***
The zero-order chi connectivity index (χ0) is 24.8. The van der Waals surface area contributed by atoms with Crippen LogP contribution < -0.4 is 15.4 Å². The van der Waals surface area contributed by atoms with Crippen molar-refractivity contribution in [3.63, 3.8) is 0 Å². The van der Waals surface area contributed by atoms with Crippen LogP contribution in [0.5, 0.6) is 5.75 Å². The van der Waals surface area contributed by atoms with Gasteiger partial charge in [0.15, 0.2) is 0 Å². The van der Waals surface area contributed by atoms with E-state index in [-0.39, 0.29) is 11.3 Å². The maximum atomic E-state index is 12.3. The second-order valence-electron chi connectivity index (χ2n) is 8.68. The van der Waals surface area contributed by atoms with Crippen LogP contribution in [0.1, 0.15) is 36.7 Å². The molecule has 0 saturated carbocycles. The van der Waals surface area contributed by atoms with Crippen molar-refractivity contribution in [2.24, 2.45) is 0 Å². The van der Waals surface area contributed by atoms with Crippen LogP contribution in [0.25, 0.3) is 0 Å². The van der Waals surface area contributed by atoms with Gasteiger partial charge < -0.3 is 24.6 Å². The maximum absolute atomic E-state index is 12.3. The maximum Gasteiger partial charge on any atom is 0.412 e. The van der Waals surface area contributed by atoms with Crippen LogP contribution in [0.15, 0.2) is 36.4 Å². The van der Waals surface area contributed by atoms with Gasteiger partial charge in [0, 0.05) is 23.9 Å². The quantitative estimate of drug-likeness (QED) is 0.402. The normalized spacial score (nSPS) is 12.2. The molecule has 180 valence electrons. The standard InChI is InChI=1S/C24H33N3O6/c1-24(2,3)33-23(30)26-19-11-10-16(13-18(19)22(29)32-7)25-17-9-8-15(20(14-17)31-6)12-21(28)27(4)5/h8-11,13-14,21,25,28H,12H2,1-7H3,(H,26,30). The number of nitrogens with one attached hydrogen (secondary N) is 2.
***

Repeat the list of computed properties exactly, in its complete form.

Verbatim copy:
The zero-order chi connectivity index (χ0) is 24.8. The van der Waals surface area contributed by atoms with Crippen LogP contribution < -0.4 is 15.4 Å². The van der Waals surface area contributed by atoms with Crippen molar-refractivity contribution in [3.63, 3.8) is 0 Å². The van der Waals surface area contributed by atoms with Crippen LogP contribution in [0.5, 0.6) is 5.75 Å². The van der Waals surface area contributed by atoms with Gasteiger partial charge in [0.15, 0.2) is 0 Å². The van der Waals surface area contributed by atoms with E-state index in [-0.39, 0.29) is 11.3 Å². The maximum atomic E-state index is 12.3. The second-order valence-electron chi connectivity index (χ2n) is 8.68. The van der Waals surface area contributed by atoms with Crippen LogP contribution in [0.1, 0.15) is 36.7 Å². The molecule has 0 saturated carbocycles. The van der Waals surface area contributed by atoms with Crippen molar-refractivity contribution in [2.24, 2.45) is 0 Å². The van der Waals surface area contributed by atoms with Crippen LogP contribution in [0.25, 0.3) is 0 Å². The van der Waals surface area contributed by atoms with Gasteiger partial charge < -0.3 is 24.6 Å². The maximum absolute atomic E-state index is 12.3. The maximum Gasteiger partial charge on any atom is 0.412 e. The van der Waals surface area contributed by atoms with Crippen LogP contribution in [0.15, 0.2) is 36.4 Å². The van der Waals surface area contributed by atoms with Gasteiger partial charge in [0, 0.05) is 23.9 Å². The quantitative estimate of drug-likeness (QED) is 0.402. The normalized spacial score (nSPS) is 12.2. The molecule has 180 valence electrons. The standard InChI is InChI=1S/C24H33N3O6/c1-24(2,3)33-23(30)26-19-11-10-16(13-18(19)22(29)32-7)25-17-9-8-15(20(14-17)31-6)12-21(28)27(4)5/h8-11,13-14,21,25,28H,12H2,1-7H3,(H,26,30). The number of nitrogens with one attached hydrogen (secondary N) is 2.